Politics & Government

Lawmakers want mental-health-focused prison at Maple Lane

A bipartisan group of state lawmakers wants to open a 700-bed prison in south Thurston County that would specialize in housing inmates with mental illness.

The Department of Corrections embraced the idea, which surfaced Friday in a spending proposal negotiated by Democratic and Republican budget writers in the House.

The proposed capital budget, as part of distributing $3.8 billion for construction projects and grants, would devote $5.3 million to plan for a new prison expected to eventually cost $189 million.

It would be built at the Grand Mound site of the former Maple Lane juvenile-detention center, now mostly empty except for a pharmacy that fills prescriptions for state inmates.

“We have about 3,500 offenders in the system with a mental health diagnosis,” Corrections Secretary Bernie Warner said. “And while we have some pockets of programming, there’s not a facility that provides the full continuum.”

The prison couldn’t open until 2020 at the earliest, Warner said, but once it did it would address a second problem for Corrections: overcrowding.

The Legislature closed three prisons to balance recession-era budgets, but the state’s inmate population continues to climb. By 2020, Corrections expects to need roughly 1,000 more beds for medium-custody prisoners, the group that is driving the space shortage.

Rep. Hans Dunshee, D-Snohomish, said if overcrowding forces lawmakers to build a new prison, he wants one that can turn lives around, not “just another box to throw people away in.”

Dunshee authored the capital budget with Rep. Richard DeBolt, R-Chehalis, whose district includes Maple Lane and who said a specialty prison would give inmates dealing with mental illness a safe place to heal separate from the general prison population.

Many employees at Maple Lane before it closed in 2011 due to budget cuts were trained in dealing with young detainees’ mental illnesses. Some former Maple Lane workers moved to Green Hill School, a juvenile detention center in nearby Chehalis.

“I’ve already talked to some of the guys who are over at Green Hill,” DeBolt said. “They’re pretty excited about this because I think it gives them a chance to use their skills to help people get back on their feet.”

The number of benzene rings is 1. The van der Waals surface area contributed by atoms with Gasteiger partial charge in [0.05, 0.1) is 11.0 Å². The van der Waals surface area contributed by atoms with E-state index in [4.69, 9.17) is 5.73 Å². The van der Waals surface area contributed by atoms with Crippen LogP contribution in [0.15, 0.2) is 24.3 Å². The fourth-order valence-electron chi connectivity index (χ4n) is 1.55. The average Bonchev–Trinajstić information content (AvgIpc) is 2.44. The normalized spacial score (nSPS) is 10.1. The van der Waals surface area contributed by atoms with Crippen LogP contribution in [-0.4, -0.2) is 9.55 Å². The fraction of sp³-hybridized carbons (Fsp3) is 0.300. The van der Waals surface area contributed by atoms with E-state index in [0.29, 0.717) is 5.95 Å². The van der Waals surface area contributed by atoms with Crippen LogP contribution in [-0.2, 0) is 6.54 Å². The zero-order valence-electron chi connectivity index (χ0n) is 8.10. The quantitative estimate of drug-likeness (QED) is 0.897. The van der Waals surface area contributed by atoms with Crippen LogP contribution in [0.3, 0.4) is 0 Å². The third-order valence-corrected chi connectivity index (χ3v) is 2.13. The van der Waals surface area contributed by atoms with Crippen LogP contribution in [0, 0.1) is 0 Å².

The two lawmakers said their spending plan would boost mental health care in other ways, too.

It would provide $9 million to relieve some of the pressure on the local hospitals where people with dangerous mental illnesses have been improperly detained for lack of space. The state hospital association says much more is needed, however — as much as $24 million.

Rep. Laurie Jinkins, D-Tacoma, said making sure people with mental illness have a place to live would keep them from needing to be detained. Jinkins welcomed money in the spending plan for affordable-housing grants and loans. About 281 homes would be earmarked for people with chronic mental illness.

The capital budget also calls for two new wards at Western State Hospital to help the state grapple with a court order to improve wait times for evaluating and treating jail inmates. The Lakewood hospital would get other improvements, including safety measures and a new commissary and kitchen.

Outside of mental health, the plan funds projects across the state, many of them at schools and colleges.

It would move forward with a “readiness center” in Thurston County to replace two old armories in Olympia and Puyallup.

It provides money for a new building on the edge of the Capitol Campus meant to house State Patrol administrators and other, smaller agencies, a project that has been opposed by the Senate.

And it puts $75 million into Washington Wildlife and Recreation Fund grants for projects such as the final stretch of the Foothills National Recreation Trail through the Puyallup Valley.

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